This week, US Secretary of State Pompeo dramatically announced that the US government will submit a complaint accusing Iran of significant non-compliance in the 2015 nuclear deal and trigger the sanctions “snapback” mechanism. What is a snapback mechanism? Under the Iran nuclear agreement, if any state involved in the legal agreement notifies the UN Security Council of significant violations by Iran, the original sanctions lifted in 2016 will be automatically reinstituted in 30 days unless the Security Council adopts another resolution to avert the snapback.
In 2015, Iran, China, France, Germany, Russia, the United Kingdom, and the United States signed the Iran Nuclear Deal (i.e. the JCPOA — The Joint Comprehensive Plan of Action). This deal gave Iran relief from debilitating sanctions in exchange for limits on its nuclear activities as well as international inspections proving that there was no nuclear testing. However, in 2018, the US withdrew from the agreement and reinstituted economic sanctions with the aim of indefinitely halting all Iranian nuclear activities and the development of ballistic missiles. In response, Iran has retaliated by ignoring previous commitments such as the production of enriched uranium, which can be used both for reactor fuel as well as for nuclear warheads.
Given that the majority of states in the UN Security Council do not support the US’ legal right to trigger snapback sanctions, it is unlikely that they will take effect.
As part of his efforts at the UN, Pompeo has been attempting to extend the arms embargo against Iran for the past few years. However, these efforts have been in vain. On August 14, only one state — the Dominican Republic — supported the US effort. When this recent effort failed, Pompeo turned to the option of a snapback, saying in New York, “The United States will never allow the world’s largest state sponsor of terrorism to freely buy and sell planes, tanks, missiles and other kinds of conventional weapons.”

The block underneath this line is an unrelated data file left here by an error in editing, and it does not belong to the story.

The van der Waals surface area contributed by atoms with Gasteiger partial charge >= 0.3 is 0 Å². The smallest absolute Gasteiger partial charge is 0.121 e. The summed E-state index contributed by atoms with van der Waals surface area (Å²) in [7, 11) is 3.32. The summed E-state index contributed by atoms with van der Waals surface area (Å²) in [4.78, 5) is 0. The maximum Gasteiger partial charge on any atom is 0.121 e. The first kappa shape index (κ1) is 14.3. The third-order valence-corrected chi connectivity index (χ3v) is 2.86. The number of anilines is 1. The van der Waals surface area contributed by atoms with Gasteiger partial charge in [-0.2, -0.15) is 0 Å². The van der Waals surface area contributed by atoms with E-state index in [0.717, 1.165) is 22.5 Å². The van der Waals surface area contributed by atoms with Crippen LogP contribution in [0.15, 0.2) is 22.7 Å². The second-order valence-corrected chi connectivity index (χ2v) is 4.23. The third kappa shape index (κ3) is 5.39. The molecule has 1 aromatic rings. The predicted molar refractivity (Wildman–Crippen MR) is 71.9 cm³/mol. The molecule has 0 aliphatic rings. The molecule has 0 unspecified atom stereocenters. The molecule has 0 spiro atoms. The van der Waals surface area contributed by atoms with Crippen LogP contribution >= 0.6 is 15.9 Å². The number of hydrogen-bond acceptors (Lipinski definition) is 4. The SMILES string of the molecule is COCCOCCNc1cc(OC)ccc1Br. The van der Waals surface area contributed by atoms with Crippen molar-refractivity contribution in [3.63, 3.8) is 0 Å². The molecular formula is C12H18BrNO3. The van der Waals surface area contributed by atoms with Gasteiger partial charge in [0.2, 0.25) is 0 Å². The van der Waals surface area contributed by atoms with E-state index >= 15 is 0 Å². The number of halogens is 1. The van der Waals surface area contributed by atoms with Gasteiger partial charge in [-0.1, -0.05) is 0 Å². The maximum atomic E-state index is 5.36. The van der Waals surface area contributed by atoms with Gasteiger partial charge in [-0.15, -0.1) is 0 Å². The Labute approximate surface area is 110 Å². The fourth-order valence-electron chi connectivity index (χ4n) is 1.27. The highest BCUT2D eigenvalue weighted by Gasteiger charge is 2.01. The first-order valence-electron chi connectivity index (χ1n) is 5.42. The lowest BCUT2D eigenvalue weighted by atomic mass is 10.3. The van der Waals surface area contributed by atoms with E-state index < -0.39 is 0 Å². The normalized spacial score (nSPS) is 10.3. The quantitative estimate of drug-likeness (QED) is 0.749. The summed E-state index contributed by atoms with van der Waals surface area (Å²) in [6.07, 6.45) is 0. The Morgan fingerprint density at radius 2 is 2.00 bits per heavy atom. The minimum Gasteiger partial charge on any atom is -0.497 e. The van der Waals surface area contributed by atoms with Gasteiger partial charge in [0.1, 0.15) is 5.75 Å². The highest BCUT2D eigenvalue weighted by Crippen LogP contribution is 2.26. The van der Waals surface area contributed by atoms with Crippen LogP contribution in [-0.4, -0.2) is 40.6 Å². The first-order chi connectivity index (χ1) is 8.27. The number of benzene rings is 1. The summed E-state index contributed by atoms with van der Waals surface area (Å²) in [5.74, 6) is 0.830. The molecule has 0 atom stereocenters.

IS IT LEGAL?
The question of whether Pompeo had the legal right to call for snapback sanctions originates from the US decision to withdraw from the nuclear deal. The UK, France, and Germany have claimed that the US did not have that right. Both the Iranian and Russian UN representatives have also publicly stated that they do not believe in the legality of the US right.
In response, the US has argued that under UN Resolution 2231, the resolution that enshrined the deal, it has the legal right to trigger the snapback sanctions. This argument was addressed in the State Department’s legal brief — also stating that there is no language in the Resolution that excludes dropout nations from triggering sanctions. Further, Pompeo has claimed that Germany, France, and the UK have all expressed their private support for the US’ position.
PROBABILITY OF CHANGE
Given that the majority of states in the UN Security Council do not support the US’ legal right to trigger snapback sanctions, it is unlikely that they will take effect. Larry Johnson, a former Assistant Secretary General for Legal Affairs at the UN has suggested that the Security Council could consider a vote on Iranian sanctions relief, scheduled in October, as procedural — making such a vote not subject to veto. However, the US has also made clear that once it sees sanctions return, it will actively enforce those sanctions. This begs the question: If the US legally believes that it has triggered a snapback mechanism, will it enforce sanctions even if other states do not believe the US has done so? The result could be a nuclear deal that the US considers null and void while other states believe the same deal to be alive and well.
Outside of the legal question, the US’ aggressive actions have triggered nuclear and ballistic missile testing in Iran. In the wake of the announcement of snapback sanctions, Iran unveiled two medium-range missiles. This does not bode well for the future of potential arms agreements or détente between the two countries. Time will tell whether other European states, which are more amenable to compromise and agreement, can postpone or do away with the snapback sanctions or come up with a new solution.
Gabriella Gricius is a PhD Student in Political Science at Colorado State University. She has a background in security studies and great power politics in Russia, the Former Soviet Union, and the Arctic. She’s worked at a number of different international institutions, think tanks, and universities across Germany, the Netherlands, and the United States and speaks English, German, Dutch, and Russian.